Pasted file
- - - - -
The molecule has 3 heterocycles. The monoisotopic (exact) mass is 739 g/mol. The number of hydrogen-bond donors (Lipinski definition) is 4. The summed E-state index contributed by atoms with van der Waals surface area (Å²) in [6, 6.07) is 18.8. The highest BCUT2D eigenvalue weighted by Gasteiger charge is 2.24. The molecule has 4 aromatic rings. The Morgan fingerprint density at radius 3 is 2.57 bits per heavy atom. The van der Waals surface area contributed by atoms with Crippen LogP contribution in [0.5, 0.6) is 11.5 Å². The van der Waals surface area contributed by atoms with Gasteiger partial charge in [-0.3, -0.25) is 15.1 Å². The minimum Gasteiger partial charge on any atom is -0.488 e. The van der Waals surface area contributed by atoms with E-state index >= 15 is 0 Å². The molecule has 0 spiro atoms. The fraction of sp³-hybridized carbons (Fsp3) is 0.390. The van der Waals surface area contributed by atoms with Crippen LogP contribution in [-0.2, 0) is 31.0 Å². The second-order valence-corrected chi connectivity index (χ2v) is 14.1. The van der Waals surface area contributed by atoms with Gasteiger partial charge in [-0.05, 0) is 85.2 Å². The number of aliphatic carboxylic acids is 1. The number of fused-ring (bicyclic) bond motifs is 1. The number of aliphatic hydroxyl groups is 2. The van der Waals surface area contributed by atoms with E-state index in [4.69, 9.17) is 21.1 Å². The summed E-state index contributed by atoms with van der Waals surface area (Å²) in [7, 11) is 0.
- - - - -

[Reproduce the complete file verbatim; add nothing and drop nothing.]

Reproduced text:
The molecule has 3 heterocycles. The monoisotopic (exact) mass is 739 g/mol. The number of hydrogen-bond donors (Lipinski definition) is 4. The summed E-state index contributed by atoms with van der Waals surface area (Å²) in [6, 6.07) is 18.8. The highest BCUT2D eigenvalue weighted by Gasteiger charge is 2.24. The molecule has 4 aromatic rings. The Morgan fingerprint density at radius 3 is 2.57 bits per heavy atom. The van der Waals surface area contributed by atoms with Crippen LogP contribution in [0.5, 0.6) is 11.5 Å². The van der Waals surface area contributed by atoms with Gasteiger partial charge in [-0.3, -0.25) is 15.1 Å². The minimum Gasteiger partial charge on any atom is -0.488 e. The van der Waals surface area contributed by atoms with E-state index >= 15 is 0 Å². The molecule has 0 spiro atoms. The fraction of sp³-hybridized carbons (Fsp3) is 0.390. The van der Waals surface area contributed by atoms with Crippen LogP contribution in [-0.2, 0) is 31.0 Å². The second-order valence-corrected chi connectivity index (χ2v) is 14.1. The van der Waals surface area contributed by atoms with Gasteiger partial charge in [-0.05, 0) is 85.2 Å². The number of aliphatic carboxylic acids is 1. The number of fused-ring (bicyclic) bond motifs is 1. The number of aliphatic hydroxyl groups is 2. The van der Waals surface area contributed by atoms with E-state index in [4.69, 9.17) is 21.1 Å². The summed E-state index contributed by atoms with van der Waals surface area (Å²) in [7, 11) is 0.